Friday, June 01, 2007

Gentle Days make for Gentle Ways

Have I ever mentioned that I love early summertime? I mean really love it?
Not the "waiting in the car when it's 103 degrees" moments, but there are far more good than bad, to my mind.
Things like the first few nights when it's warm enough to be outside barefoot.
Driving in the evening with all the windows down and the radio blaring - maybe singing in a shouting way something by Joe Walsh.
Going long distances at night on an open straight highway.
Hearing the children laugh and run through the sprinklers.
The rare occasion of a booming summer thunderstorm.
A cold, cold beer on a hot, hot day.
The first three seconds when you walk outside and it's so hot that it takes your breath away.
Hearing Trev shout "cannonball!" before he jumps into the foot-deep kiddie pool.
Seeing hippies kick a hacky in the park.
Outdoor concerts on the lawn - properly equipped with a cooler full of beer and scrumptious cold foods.

The other day at brunch with The Mama's we were discussing organic versus local. I said that I choose organic, because I strongly believe that it's "the right thing to do". I don't like the unnecessary residual diseases to the animals, birds, insects, and earth.
Since I made that sweeping statement, I've been reminded of farmer's markets, and fruit stands, and the sign that I spotted in my neighborhood last year that was perched upon a barrel of fruit that said "Take Some".
I think I may be changing my mind, friends.
Not that I don't believe that we should all farm or garden organically, because I really, really do.
I think there is something to be said for the feel of things. The notion of purchasing melons from a local farming couple that are happily and lovingly running their land the same way their parents and grandparents before them did is really speaking to my heart. Or herbs grown by a local group of teens.
Today as I experience this glorious day, I'm seeing a difference.
A difference between a huge company that may or may not have long ago taken over the other local farms, pays its workers a pittance, and is out to cut costs any way they can (while farming officially organically); and a man who wears overalls and a straw hat, has a air of wisdom, calls his wife "Ma" or some other pet name with a twinkle in his eye, and has had dirt under his fingernails for the last sixty-two years. "Cept maybe on Sund'y.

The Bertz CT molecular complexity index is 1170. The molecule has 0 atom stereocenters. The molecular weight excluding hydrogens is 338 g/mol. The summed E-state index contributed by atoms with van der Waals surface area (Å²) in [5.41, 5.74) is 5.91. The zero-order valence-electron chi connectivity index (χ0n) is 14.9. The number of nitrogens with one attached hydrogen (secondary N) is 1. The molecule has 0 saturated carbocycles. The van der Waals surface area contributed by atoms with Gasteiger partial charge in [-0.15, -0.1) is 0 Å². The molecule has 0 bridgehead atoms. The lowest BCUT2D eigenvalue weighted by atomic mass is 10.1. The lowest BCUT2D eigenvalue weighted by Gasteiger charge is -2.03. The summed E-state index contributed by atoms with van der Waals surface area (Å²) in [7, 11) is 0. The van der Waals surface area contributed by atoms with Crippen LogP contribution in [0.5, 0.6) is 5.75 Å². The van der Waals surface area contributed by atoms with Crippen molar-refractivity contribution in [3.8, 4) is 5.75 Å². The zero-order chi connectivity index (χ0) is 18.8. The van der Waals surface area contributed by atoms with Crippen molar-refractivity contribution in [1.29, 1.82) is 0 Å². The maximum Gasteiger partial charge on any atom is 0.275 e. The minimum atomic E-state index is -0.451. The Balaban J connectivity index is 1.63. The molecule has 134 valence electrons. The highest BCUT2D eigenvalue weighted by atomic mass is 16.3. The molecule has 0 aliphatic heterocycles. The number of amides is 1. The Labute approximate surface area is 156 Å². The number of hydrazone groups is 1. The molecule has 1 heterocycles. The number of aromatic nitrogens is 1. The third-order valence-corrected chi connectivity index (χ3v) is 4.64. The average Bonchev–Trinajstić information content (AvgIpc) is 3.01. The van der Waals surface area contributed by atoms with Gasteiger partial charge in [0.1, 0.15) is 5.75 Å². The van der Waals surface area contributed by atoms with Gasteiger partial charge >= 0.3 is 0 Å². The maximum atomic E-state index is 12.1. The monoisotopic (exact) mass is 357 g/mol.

He loves his land. He lives it and breathes it.
I wonder if the same can be said for some of the larger farms?
I'm not discounting them automatically because they are progressive, and are concerned for the future profit of their farms. I can understand that.
But I find it really, really romantic to browse, purchase, and consume foods that were grown with love.
So I think instead of dismissing a stand outright because it doesn't catch my eye with a large sign proclaiming "Organic", I'll mosey over, see what they have, and let my heart guide me to my decision.


KMDuff said...

I really think you would like the book "The Omnivore's Dilemma" if you haven't read it yet. Thought provoking and interesting look at organic, local, beyond organic and more. It was really well written as well and made a fabulous read.

Melissia said...

Amen- I hope to find the same farming couple whoever finds them first tells the other Deal?

Stephanie said...

km - I've heard of it, haven't read it.
Melissia- deal! Unless I quit my saturday job, I'll need to visit murray and park city this year! Eric says "quit!" do you spose I could tag along with you and your friend? :) I SO miss salt lake's market!